In C4 plants, however, where high internal CO2 levels preclude the oxygenase activity of RubisCO (i.e. no respiration), the temperature optima of C4 plants are higher (35-40°C) and more sharply defined. This means that the raising of temperature alone favours plants with C4 photosynthesis over those using just C3 mechanisms—exactly the opposite effect of increasing atmospheric CO2 levels. However, the situation changes as CO2 levels rise and photorespiration becomes less likely C3 plants then tend to behave more like C4 plants with elevated and sharper temperature optima.
Consequently, only C3 crops growing beyond their temperature optima are hampered relative to C4 plants. For most crops, this limitation does not apply temperature is the major limiting factor for productivity. It controls, for example, the length of the growing season (the time between spring and autumn frosts) which affects a host of growth parameters (e.g., leaf expansion and development, flowering, and fruiting).
As a rough guide, a rise in temperature of 1°C lengthens the growing season by 10 days, which means the areas devoted to crops could be extended to higher latitudes and altitudes of the chances of late frosts in spring and early frosts in autumn are diminished. Minimum temperatures are also important for trees and shrubs, especially if they retain their leaves or needles through winter.
A general rise in global temperature will again allow the range of the less hardy to extend to higher latitudes and altitudes but this has large consequences for biodiversity. If temperate plants move towards higher latitudes and at the same time, those plants that currently grow there take advantage of raised temperature and CO2 then there will be a crushing effect on certain species less able to compete and they may be eliminated by natural selection.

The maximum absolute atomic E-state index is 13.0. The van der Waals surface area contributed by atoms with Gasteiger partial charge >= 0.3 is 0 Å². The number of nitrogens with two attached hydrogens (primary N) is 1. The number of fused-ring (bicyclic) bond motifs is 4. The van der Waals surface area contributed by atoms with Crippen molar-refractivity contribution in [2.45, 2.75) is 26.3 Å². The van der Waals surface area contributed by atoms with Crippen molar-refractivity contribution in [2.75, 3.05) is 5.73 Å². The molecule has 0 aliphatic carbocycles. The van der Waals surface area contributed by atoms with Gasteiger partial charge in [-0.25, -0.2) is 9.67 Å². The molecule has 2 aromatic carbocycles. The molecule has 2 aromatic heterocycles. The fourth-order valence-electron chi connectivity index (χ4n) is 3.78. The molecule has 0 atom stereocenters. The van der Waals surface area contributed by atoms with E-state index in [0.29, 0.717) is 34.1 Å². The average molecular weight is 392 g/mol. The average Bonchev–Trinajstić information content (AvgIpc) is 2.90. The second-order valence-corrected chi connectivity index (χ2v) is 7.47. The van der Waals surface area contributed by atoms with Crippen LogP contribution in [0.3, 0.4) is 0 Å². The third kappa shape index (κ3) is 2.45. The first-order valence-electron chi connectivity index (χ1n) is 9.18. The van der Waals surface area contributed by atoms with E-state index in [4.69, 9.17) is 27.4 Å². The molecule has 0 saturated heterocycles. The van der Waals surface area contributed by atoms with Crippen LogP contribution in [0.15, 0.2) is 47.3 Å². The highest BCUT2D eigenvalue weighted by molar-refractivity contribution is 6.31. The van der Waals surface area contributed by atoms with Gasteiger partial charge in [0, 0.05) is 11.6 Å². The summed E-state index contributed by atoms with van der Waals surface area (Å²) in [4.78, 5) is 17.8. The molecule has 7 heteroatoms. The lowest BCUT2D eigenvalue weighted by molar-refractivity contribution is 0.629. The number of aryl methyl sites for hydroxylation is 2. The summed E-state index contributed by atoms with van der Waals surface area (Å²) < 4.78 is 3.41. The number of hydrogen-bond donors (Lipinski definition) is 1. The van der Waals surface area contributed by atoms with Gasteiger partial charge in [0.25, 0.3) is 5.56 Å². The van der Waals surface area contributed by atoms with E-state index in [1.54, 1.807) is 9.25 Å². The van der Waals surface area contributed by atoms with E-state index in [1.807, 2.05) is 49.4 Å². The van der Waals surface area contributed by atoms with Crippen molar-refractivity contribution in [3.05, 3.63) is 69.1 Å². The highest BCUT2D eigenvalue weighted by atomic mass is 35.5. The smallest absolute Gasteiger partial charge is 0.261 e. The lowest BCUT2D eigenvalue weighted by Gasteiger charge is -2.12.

By and large, the consequences of increases in temperature and CO2 levels taken in isolation appear to be rather encouraging but, unfortunately, water evaporation rates from land surfaces will also increase and cause larger areas to become more arid. Some plants are already adapted to water deprivation, but this major limitation to growth will become more important as the full global consequence of global warming materializes.
Certain succulents and cacti show an alternative type of photosynthesis called crassulaccan acid metabolism (CAM) which has many similarities to that found in C4 plants. The principal differences between them are that mallic or aspartic acids are decarboxylated immediately in C4 plants while in CAM plants they are accumulated during darkness and decarboxylated later the next day.
In other words, there is a temporal rather than a spatial separation of the main CO2-fixing activities of PEP carboxylase and RubisCO. As a consequence, CAM plants lack the double cell cooperation of C4 plants but have water storing (succulent) tissues instead. This is possible because stomata in CAM plants are normally open at night and close during the day and, consequently, their water use efficiency (i.e. weight of H2O transpired per weight of CO2 assimilated) is very high compared with C, plants.
Usually, CAM photosynthesis is associated with plants that grow in hot, dry habitats with unpredictable rainfall while C4 plants tend to be midway between CAM plants and C3 plants in terms of their water use efficiency. This is because the intercellular levels of CO2 tend to be lower in C4 plants because their stomata do not have to open quite as wide which means less H2O is lost by transpiration.
A similar situation occurs in C3 plants when CO2 levels are raised. Stomata as a consequence do not have to open quite as wide to let an equivalent amount of CO2 in. As a result, less H2O is lost by transpiration and the water use efficiency in C3 plants also rises.